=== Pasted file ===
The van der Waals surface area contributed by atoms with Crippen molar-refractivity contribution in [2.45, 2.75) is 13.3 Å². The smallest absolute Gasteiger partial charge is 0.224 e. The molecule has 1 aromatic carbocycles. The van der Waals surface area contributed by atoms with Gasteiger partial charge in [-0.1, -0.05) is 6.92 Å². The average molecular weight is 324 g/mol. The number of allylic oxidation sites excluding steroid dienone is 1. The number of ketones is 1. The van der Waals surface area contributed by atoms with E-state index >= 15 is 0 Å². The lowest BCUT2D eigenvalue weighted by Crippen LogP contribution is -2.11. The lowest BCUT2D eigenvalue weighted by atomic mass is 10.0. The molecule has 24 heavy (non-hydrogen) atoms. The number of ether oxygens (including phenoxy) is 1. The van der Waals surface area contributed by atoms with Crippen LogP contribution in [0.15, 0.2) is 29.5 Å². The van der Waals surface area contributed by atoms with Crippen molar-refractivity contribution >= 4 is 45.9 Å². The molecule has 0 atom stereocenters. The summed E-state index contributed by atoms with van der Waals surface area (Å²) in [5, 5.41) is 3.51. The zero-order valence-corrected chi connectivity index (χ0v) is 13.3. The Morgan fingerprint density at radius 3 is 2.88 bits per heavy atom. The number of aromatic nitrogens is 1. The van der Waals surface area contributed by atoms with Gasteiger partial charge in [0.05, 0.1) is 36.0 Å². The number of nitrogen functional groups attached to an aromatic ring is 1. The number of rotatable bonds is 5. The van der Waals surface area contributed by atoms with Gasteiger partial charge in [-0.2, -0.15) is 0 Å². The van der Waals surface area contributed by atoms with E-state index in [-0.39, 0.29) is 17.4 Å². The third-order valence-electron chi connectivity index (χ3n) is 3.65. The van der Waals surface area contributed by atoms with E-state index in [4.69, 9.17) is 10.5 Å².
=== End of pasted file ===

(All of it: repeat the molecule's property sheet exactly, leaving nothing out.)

The van der Waals surface area contributed by atoms with Crippen molar-refractivity contribution in [2.45, 2.75) is 13.3 Å². The smallest absolute Gasteiger partial charge is 0.224 e. The molecule has 1 aromatic carbocycles. The van der Waals surface area contributed by atoms with Gasteiger partial charge in [-0.1, -0.05) is 6.92 Å². The average molecular weight is 324 g/mol. The number of allylic oxidation sites excluding steroid dienone is 1. The number of ketones is 1. The van der Waals surface area contributed by atoms with E-state index >= 15 is 0 Å². The lowest BCUT2D eigenvalue weighted by Crippen LogP contribution is -2.11. The lowest BCUT2D eigenvalue weighted by atomic mass is 10.0. The molecule has 24 heavy (non-hydrogen) atoms. The number of ether oxygens (including phenoxy) is 1. The van der Waals surface area contributed by atoms with Crippen LogP contribution in [0.15, 0.2) is 29.5 Å². The van der Waals surface area contributed by atoms with Crippen molar-refractivity contribution >= 4 is 45.9 Å². The molecule has 0 atom stereocenters. The summed E-state index contributed by atoms with van der Waals surface area (Å²) in [5, 5.41) is 3.51. The zero-order valence-corrected chi connectivity index (χ0v) is 13.3. The Morgan fingerprint density at radius 3 is 2.88 bits per heavy atom. The number of aromatic nitrogens is 1. The van der Waals surface area contributed by atoms with Gasteiger partial charge in [0.05, 0.1) is 36.0 Å². The number of nitrogen functional groups attached to an aromatic ring is 1. The number of rotatable bonds is 5. The van der Waals surface area contributed by atoms with Gasteiger partial charge in [-0.2, -0.15) is 0 Å². The van der Waals surface area contributed by atoms with E-state index in [-0.39, 0.29) is 17.4 Å². The third-order valence-electron chi connectivity index (χ3n) is 3.65. The van der Waals surface area contributed by atoms with E-state index in [4.69, 9.17) is 10.5 Å².